Turn 2 Blog: Will Ferguson’s win open a floodgate? & Driver safety brought to the forefront


*Turn 2 Blog is a regular feature on InsideDirtRacing.com. Here, site operators Michael Moats and Richard Allen take turns offering their thoughts on the dirt racing topics of the day from east Tennessee and beyond.

The latest edition of the Turn 2 Blog is presented by the American Crate All-Star Series.

Put a spotlight on one aspect of the Memorial Day racing weekend.

Richard: There are several places to go with this considering that there were so many races but I’m going to focus on Chris Ferguson getting his first crown jewel win on Saturday night when he captured the Show-me 100 at Lucas Oil Speedway. This has been one of those things that seemed to be a long time coming as the Mt. Holly, NC driver always seems to be in contention for big wins only to have a flat tire or some sort of mechanical issue snatch victory away at the last moment.

I believe Ferguson’s $50,000 win earlier this year in an XR Super Series race at Bristol Motor Speedway may have been the thing to put him over the top in terms of scoring wins at the very highest of levels. He is always fast in these types of races as will be shown by him setting fast time in qualifying, winning a heat race, or even leading laps in the feature. Now it has been shown that he can seal the deal by taking the checkered flag.

We might look back on this victory a few years from now and realize it opened a floodgate to more that were to come.

An honorable mention on this point goes to Ryan Gustin for winning his first World of Outlaws CASE Construction Late Model Series feature at Ohio’s Sharon speedway. This was another win that seemed a long time coming, and like Ferguson’s crown jewel, we may look back at some point and see that it opened a floodgate.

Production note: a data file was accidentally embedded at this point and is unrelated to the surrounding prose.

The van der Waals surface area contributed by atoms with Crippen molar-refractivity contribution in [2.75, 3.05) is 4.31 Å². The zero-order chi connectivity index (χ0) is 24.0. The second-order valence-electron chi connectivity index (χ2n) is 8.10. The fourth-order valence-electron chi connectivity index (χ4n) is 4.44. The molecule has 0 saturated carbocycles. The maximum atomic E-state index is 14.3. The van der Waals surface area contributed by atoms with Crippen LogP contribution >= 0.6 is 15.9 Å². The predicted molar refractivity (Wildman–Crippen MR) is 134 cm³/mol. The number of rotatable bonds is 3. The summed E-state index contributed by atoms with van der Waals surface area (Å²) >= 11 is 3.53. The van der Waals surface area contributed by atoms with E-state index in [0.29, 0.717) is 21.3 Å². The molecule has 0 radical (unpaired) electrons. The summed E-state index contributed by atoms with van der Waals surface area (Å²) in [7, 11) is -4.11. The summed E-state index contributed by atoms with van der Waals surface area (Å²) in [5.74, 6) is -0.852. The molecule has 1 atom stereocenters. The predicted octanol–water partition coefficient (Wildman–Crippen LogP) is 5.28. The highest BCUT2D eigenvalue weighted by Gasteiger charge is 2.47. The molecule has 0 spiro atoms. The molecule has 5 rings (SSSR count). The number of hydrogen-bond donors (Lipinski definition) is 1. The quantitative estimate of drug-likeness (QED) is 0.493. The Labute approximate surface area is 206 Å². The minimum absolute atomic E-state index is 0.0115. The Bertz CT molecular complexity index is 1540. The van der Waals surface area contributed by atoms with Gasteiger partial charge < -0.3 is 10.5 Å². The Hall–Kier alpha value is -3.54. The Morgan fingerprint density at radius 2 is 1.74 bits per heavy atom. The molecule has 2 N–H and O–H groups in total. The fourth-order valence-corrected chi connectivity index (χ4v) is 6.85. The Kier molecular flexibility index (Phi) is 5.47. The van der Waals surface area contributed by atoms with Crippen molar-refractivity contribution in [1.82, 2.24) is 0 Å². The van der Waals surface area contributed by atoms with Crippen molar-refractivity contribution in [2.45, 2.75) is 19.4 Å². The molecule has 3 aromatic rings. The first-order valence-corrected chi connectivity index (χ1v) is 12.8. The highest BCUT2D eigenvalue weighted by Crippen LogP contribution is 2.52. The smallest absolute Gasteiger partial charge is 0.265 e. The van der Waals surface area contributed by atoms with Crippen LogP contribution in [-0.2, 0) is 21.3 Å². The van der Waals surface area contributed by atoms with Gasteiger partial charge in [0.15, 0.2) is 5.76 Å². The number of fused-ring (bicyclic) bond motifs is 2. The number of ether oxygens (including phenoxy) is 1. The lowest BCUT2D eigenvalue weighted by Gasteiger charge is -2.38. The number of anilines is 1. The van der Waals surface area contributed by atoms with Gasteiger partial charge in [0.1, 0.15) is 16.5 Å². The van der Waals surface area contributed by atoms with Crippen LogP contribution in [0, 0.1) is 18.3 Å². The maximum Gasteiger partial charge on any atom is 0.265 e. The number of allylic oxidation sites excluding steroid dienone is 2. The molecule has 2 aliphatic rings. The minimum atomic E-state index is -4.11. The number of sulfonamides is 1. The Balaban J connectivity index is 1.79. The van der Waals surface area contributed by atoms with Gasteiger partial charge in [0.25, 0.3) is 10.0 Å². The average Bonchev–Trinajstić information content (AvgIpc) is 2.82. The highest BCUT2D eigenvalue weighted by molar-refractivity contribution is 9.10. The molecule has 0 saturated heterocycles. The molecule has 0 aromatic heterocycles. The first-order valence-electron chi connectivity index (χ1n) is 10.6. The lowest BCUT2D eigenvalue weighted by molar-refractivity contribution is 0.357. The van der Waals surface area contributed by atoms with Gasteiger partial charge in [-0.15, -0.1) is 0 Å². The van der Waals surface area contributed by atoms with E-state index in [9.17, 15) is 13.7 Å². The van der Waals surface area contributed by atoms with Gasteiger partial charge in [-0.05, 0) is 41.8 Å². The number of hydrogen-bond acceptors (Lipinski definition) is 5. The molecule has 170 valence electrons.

Chris Ferguson scored his first crown jewel win

Michael: Ferguson came close to winning the Show-me 100 a few years ago, but instead won the Diamond Nationals. He’s proven to be really good at Wheatland. Saturday’s win shouldn’t be surprise. But for the reasons you mentioned, something has always bitten him.

In victory lane, Ferguson mentioned becoming a better race car driver. He’s always had good equipment. If he is a better driver, as he says, more big-time wins are bound to come his way.

One of the hardest things about promoting a big event is picking the support classes that will run along with the main event, isn’t it?

Richard: This is a topic that is often discussed. When a track is hosting a major event such as a national touring series race or something else that is sure to draw a big car count in the primary class as well as lots of fans, the question of how many support classes to run and which specific classes can be a tough call.

Obviously, the track wants to stage a race that will not only fill the gaps of time between hot laps, qualifying, heat races and the feature for the main event but will also provide entertainment for the fans and will benefit the drivers and teams involved. Doing all of that is not as easy as it may seem.

If the track in question runs weekly shows, they may have to decide to cut one or more of their regular divisions to make room for the special event. That can prove to be a touchy situation sometimes as no promoter wants to alienate their regulars, but at the same, may not want to run all of those classes due to time considerations and total purse payouts.